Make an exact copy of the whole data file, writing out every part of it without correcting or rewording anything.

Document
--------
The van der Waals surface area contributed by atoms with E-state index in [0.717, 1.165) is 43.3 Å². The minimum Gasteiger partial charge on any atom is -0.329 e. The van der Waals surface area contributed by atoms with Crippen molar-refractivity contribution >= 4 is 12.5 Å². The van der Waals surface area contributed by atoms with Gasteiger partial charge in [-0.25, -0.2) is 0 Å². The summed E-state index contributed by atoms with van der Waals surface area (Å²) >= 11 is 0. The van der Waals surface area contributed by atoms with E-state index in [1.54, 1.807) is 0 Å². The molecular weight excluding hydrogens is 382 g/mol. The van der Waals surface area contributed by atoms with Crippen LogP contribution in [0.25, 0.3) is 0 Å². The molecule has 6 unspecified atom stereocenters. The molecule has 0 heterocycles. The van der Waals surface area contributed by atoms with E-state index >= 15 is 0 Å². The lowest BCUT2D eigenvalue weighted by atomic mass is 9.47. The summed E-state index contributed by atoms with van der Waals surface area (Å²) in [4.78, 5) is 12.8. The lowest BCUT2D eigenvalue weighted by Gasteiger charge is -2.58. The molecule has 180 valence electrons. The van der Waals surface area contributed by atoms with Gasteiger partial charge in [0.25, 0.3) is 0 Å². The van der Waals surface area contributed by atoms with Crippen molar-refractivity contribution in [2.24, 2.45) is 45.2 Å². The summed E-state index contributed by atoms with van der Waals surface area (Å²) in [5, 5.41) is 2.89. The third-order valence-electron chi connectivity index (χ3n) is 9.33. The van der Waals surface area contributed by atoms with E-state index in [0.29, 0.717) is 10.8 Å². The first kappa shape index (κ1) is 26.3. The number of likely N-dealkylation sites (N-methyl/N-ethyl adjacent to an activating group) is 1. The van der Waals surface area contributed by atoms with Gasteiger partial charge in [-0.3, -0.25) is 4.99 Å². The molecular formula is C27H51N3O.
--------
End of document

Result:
The van der Waals surface area contributed by atoms with E-state index in [0.717, 1.165) is 43.3 Å². The minimum Gasteiger partial charge on any atom is -0.329 e. The van der Waals surface area contributed by atoms with Crippen molar-refractivity contribution >= 4 is 12.5 Å². The van der Waals surface area contributed by atoms with Gasteiger partial charge in [-0.25, -0.2) is 0 Å². The summed E-state index contributed by atoms with van der Waals surface area (Å²) >= 11 is 0. The van der Waals surface area contributed by atoms with E-state index in [1.54, 1.807) is 0 Å². The molecular weight excluding hydrogens is 382 g/mol. The van der Waals surface area contributed by atoms with Crippen LogP contribution in [0.25, 0.3) is 0 Å². The molecule has 6 unspecified atom stereocenters. The molecule has 0 heterocycles. The van der Waals surface area contributed by atoms with E-state index >= 15 is 0 Å². The lowest BCUT2D eigenvalue weighted by atomic mass is 9.47. The summed E-state index contributed by atoms with van der Waals surface area (Å²) in [4.78, 5) is 12.8. The lowest BCUT2D eigenvalue weighted by Gasteiger charge is -2.58. The molecule has 180 valence electrons. The van der Waals surface area contributed by atoms with Gasteiger partial charge in [0.25, 0.3) is 0 Å². The van der Waals surface area contributed by atoms with Crippen molar-refractivity contribution in [2.24, 2.45) is 45.2 Å². The summed E-state index contributed by atoms with van der Waals surface area (Å²) in [5, 5.41) is 2.89. The third-order valence-electron chi connectivity index (χ3n) is 9.33. The van der Waals surface area contributed by atoms with E-state index in [0.29, 0.717) is 10.8 Å². The first kappa shape index (κ1) is 26.3. The number of likely N-dealkylation sites (N-methyl/N-ethyl adjacent to an activating group) is 1. The van der Waals surface area contributed by atoms with Gasteiger partial charge in [-0.3, -0.25) is 4.99 Å². The molecular formula is C27H51N3O.